Following a prison break, Hal Wilson, a ruthless killer takes refuge in the home of a psychiatrist, Dr. Shelby. While Wilson is attempting to make a safe getaway, Dr. Shelby is busily trying to analyze his captor and find out just what, in his dark past, made him the man he now has become.Written by
Les Adams <firstname.lastname@example.org>
The gangster's fingers are supposedly paralyzed, but when he pushes the "Insanity and the Criminal Mind" book back onto the shelf, you can clearly see him flick it into place with one of his "paralyzed" fingers. See more »
Far Above Cayuga's Waters
(ca 1870) (uncredited)
(Cornell University's "Alma Mater")
Music (from the song "Annie Lisle") by H.S. Thompson (1857)
Played during the opening scene See more »
An escaped con hides out in the beachfront home of a psychiatrist and allows him to psychoanalyze him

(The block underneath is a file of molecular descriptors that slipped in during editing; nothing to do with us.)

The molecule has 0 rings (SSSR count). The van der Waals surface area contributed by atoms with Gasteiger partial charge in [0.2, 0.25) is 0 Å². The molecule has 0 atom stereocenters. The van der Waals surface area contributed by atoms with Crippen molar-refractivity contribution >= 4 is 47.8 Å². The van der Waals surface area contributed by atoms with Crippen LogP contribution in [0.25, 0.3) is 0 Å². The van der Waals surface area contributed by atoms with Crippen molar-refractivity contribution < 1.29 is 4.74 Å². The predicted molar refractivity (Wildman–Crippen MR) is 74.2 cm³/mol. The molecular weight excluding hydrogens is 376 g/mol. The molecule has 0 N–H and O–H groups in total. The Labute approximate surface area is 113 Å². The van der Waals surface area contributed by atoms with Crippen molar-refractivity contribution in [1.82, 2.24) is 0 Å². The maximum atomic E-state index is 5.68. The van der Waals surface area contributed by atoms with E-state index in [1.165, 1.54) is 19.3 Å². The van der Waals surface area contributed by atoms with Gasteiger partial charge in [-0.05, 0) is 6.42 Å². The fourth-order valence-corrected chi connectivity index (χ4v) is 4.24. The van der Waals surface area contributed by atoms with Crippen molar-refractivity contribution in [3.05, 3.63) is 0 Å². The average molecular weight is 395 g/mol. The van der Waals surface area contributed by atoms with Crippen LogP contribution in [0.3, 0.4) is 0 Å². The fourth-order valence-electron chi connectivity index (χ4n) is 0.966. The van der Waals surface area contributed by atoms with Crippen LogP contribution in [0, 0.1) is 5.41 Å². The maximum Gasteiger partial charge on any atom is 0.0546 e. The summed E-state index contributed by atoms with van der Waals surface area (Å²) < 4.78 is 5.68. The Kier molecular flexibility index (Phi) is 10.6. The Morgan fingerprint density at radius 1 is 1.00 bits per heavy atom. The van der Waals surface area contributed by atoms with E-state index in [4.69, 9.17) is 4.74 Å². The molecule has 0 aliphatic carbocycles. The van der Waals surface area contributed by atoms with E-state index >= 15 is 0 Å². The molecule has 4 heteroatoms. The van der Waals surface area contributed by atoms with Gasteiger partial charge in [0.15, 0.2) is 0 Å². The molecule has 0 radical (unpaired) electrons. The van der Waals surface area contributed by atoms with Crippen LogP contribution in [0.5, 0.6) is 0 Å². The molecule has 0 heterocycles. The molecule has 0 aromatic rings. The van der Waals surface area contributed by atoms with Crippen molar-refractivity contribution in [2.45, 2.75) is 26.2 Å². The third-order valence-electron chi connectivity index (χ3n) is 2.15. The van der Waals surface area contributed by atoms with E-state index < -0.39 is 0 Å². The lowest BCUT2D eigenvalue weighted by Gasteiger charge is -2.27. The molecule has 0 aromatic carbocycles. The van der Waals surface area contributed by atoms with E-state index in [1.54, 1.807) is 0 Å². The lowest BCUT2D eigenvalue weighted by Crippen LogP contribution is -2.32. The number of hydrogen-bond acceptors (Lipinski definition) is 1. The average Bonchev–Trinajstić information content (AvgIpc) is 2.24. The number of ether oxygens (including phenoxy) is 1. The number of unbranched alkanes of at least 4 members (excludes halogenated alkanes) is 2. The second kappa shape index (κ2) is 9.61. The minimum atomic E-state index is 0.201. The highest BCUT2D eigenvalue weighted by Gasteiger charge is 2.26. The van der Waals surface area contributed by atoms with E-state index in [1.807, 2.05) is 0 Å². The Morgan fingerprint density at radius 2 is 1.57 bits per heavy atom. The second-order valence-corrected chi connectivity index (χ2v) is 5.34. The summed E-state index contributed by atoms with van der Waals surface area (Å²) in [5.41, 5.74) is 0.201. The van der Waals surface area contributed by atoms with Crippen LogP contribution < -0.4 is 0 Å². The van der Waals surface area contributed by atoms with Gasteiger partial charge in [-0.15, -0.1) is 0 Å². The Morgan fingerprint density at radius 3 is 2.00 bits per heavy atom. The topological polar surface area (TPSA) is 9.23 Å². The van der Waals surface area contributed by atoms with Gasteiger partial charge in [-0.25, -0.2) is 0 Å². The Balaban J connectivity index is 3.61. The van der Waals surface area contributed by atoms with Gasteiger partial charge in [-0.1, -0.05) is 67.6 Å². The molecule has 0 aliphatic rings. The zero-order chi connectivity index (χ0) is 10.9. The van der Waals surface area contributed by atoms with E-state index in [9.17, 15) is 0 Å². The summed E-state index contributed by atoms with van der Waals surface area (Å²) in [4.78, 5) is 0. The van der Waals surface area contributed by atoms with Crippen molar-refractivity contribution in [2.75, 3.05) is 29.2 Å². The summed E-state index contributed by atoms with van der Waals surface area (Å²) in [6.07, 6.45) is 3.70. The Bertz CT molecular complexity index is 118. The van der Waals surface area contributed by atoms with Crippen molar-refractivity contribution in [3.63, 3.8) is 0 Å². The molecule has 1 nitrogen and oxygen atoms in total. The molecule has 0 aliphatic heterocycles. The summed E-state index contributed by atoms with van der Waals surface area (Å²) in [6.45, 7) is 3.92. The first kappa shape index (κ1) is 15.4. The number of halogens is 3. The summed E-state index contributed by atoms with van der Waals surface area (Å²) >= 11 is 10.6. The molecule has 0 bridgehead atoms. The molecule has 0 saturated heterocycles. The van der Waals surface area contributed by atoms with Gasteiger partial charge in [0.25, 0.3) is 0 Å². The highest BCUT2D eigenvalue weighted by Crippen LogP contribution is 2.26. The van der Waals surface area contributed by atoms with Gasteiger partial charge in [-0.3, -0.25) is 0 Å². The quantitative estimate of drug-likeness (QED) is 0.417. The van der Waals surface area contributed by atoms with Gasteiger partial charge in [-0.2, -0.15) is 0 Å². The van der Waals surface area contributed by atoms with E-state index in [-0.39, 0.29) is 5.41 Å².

I saw this movie when I was seven, 'way back in 1939. I had never seen anything like the dream sequence and the psychiatrist's explanation. They both were shot from the camera's viewpoint, something I wasn't to see again until Robert Montgomery's version of Raymond Chandler's "The Lady In The Lake. This stuck in my cerebellum since. The remake, "The Dark Past," with Wm. Holden wasn't quite as good, but then I was older and more sophisticated when I saw that one. And, anyone who says Chester Morris couldn't act obviously hasn't seen "The Big House," "Three Godfathers" (not the John Wayne one), or any of the Boston Blackie movies. P.S. Where are the Boston Blackie movies?
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